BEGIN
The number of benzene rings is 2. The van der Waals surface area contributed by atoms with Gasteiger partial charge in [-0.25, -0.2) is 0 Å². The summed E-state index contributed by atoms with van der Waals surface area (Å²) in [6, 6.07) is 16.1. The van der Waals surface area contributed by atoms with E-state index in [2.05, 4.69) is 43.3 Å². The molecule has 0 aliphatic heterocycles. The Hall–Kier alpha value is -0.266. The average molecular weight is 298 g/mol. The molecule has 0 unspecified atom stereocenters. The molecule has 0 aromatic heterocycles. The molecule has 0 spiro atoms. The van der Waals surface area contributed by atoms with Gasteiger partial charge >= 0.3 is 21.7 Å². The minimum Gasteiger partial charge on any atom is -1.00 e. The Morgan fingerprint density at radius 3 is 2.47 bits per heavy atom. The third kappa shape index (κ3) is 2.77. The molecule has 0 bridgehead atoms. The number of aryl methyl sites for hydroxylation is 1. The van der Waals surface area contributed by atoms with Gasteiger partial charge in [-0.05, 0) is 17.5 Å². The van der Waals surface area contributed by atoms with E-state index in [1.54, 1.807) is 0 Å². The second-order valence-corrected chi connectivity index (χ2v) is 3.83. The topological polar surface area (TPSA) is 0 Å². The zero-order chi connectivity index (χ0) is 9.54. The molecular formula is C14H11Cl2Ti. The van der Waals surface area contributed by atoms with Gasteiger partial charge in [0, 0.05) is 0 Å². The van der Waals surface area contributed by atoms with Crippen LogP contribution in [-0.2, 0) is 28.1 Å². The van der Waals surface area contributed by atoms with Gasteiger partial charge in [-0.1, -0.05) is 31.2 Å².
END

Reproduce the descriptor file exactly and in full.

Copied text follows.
The number of benzene rings is 2. The van der Waals surface area contributed by atoms with Gasteiger partial charge in [-0.25, -0.2) is 0 Å². The summed E-state index contributed by atoms with van der Waals surface area (Å²) in [6, 6.07) is 16.1. The van der Waals surface area contributed by atoms with E-state index in [2.05, 4.69) is 43.3 Å². The molecule has 0 aliphatic heterocycles. The Hall–Kier alpha value is -0.266. The average molecular weight is 298 g/mol. The molecule has 0 unspecified atom stereocenters. The molecule has 0 aromatic heterocycles. The molecule has 0 spiro atoms. The van der Waals surface area contributed by atoms with Gasteiger partial charge >= 0.3 is 21.7 Å². The minimum Gasteiger partial charge on any atom is -1.00 e. The Morgan fingerprint density at radius 3 is 2.47 bits per heavy atom. The third kappa shape index (κ3) is 2.77. The molecule has 0 bridgehead atoms. The number of aryl methyl sites for hydroxylation is 1. The van der Waals surface area contributed by atoms with Gasteiger partial charge in [-0.05, 0) is 17.5 Å². The van der Waals surface area contributed by atoms with E-state index in [1.54, 1.807) is 0 Å². The second-order valence-corrected chi connectivity index (χ2v) is 3.83. The topological polar surface area (TPSA) is 0 Å². The zero-order chi connectivity index (χ0) is 9.54. The molecular formula is C14H11Cl2Ti. The van der Waals surface area contributed by atoms with Gasteiger partial charge in [0, 0.05) is 0 Å². The van der Waals surface area contributed by atoms with Crippen LogP contribution in [-0.2, 0) is 28.1 Å². The van der Waals surface area contributed by atoms with Gasteiger partial charge in [-0.1, -0.05) is 31.2 Å².